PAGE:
Watching your beloved cat suffer from seizures is a very disturbing experience!
Unfortunately, cat seizures are quite common and have many different causes.
Causes of Feline Seizures
A simple explanation of a feline seizure is a sudden, abnormal, and disorganized discharge of electrical signals from a cat’s brain cells.
Cats have seizures for many different reasons.
Sometimes, seizures are unexplained. You never know the cause.
Sometimes a cat will have a seizure, then not have another for the rest of his/her life.
Other cats suffer from weekly seizures.
Toxins are the single most common cause of seizures in cats.
Other common causes of cat seizures are:
- Brain tumors
- Genetic abnormalities
- Certain sounds
What Happens During Feline Seizures?
If your cat starts having a seizure, the first thing that usually happens is your cat collapsing to the ground.
Then, your cat goes stiff and starts having convulsions.
Convulsions are uncontrolled muscle contractions.
Convulsions might make it look like your cat is paddling her feet, jerking her body, snapping her jaws, or other similar movements.
Depending on the severity of the episode, your cat may defecate, urinate, and whine or cry.
Seizures look painful, but in reality, cats are unconscious during the episodes and don’t feel anything.
Fortunately, cats do not suffer during the episodes.
After the episode, cats are often disoriented and confused.
A post-seizure cat might wander aimlessly or just find a quiet place to hide.
Sometimes cats suffer temporary blindness after an episode.
Some cats are extra hungry or thirsty.
Often, cats recover immediately after a seizure, though some cats may seem a bit “off” for up to 24 hours.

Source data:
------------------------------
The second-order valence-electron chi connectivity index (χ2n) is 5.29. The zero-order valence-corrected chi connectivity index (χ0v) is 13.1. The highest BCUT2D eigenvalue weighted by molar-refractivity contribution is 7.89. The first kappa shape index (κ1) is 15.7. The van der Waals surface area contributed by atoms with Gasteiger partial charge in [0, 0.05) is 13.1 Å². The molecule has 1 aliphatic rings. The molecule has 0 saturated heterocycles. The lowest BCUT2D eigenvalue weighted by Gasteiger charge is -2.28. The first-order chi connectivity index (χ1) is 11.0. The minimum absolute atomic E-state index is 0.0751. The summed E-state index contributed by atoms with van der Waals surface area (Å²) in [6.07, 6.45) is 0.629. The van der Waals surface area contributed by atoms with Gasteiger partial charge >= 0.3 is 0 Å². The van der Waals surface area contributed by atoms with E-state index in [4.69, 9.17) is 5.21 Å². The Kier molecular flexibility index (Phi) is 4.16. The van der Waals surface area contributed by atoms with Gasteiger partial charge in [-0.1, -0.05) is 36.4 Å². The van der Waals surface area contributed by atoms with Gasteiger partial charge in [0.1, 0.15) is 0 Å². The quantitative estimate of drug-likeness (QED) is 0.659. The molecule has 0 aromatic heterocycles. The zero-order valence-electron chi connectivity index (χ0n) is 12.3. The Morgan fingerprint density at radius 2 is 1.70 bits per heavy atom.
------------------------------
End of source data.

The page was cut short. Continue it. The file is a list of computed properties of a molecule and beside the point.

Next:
Many cats experience seizures while resting or asleep, often during the night or very early in the morning.
Symptoms of Feline Seizures
Some pet parents notice warning signs before their cat has a seizure.
Warning signs include:
- Behavior – acting dazed, frightened, worried or stressed
- Visual disturbances
- Seeking extra attention
- Muscle contractions
- Trouble controlling urination or bowels
How Di Tan Tang Helps Control Seizures in Cats
Some vets recommend pharmaceuticals to help control seizures in cats.
Often, though, pet parents and holistic veterinarians prefer trying something natural first.
Most herbs don’t have side effects.
Di Tan Tang: Western Philosophy
Di Tan Tang helps cats suffering from:
Di Tan Tang: Eastern Philosophy
Eastern medicine treats a disease’s root cause(s) rather than symptoms.
Di Tan Tang helps cats with the following TCVM signs:
- Coughs producing yellow phlegm
- Wind-Phlegm with Heat causing Internal Wind
- Becoming unconscious
- A greasy coated, red or purple tongue
- Foaming at the mouth while screaming
- Slippery pulse
- Sudden seizures
- Wood personality (irritable or agitated)
How Di Tan Tang Works
Di Tan Tang is a TCVM blend of 13 different Eastern herbs.
The herbs perform synergistically, balancing systems and meridians in the body.
Di Tan Tang addresses the underlying causes of seizures in cats.
The underlying cause of a disease is always an imbalance somewhere in the body.
Di Tang Tang addresses your cat’s imbalances while treating the symptoms of feline seizures.
According to Traditional Chinese Medicine, Di Tan Tang works by:
- Transforming phlegm
- Clearing internal wind
- Stopping seizures
What Are the Ingredients in Di Tan Tang?
The main ingredients in Di Tan Tang are:
- Chen Pi moves Qi and transforms phlegm
- Dan Nan Xing transforms phlegm
- Fu Ling drains damp
- Gan Cao harmonizes
- Gan Jiang harmonizes
- Gou Teng extinguishes internal wind and clears liver heat
- Hai Zao transforms phlegm, clears heat, and softens the hardness
- Kun Bu transforms phlegm, softens the hardness, and drains water
- Ren Shen (Kirin) tonifies Qi
- Si Jue Ming clears liver heat
- Shi Chang Pu opens the orifice and eliminates Damp
- Zhi Shi moves Qi
- Shu Ru transforms phlegm
Dr. Huisheng Xie, the founder of the Chi Institute in Reddick, FL, created Di Tan Tang specifically for animals.
Dr. Xie based Di Tan Tang on the ancient TCM formula from Ji Sheng Fang by Yan Yon-He, 1923.
Di Tan Tang works best when combined with plenty of water, Eastern Food Therapy, and moderate exercise.
Note: Information on this site is for educational purposes only and is not meant to substitute the advice provided by your own veterinarian.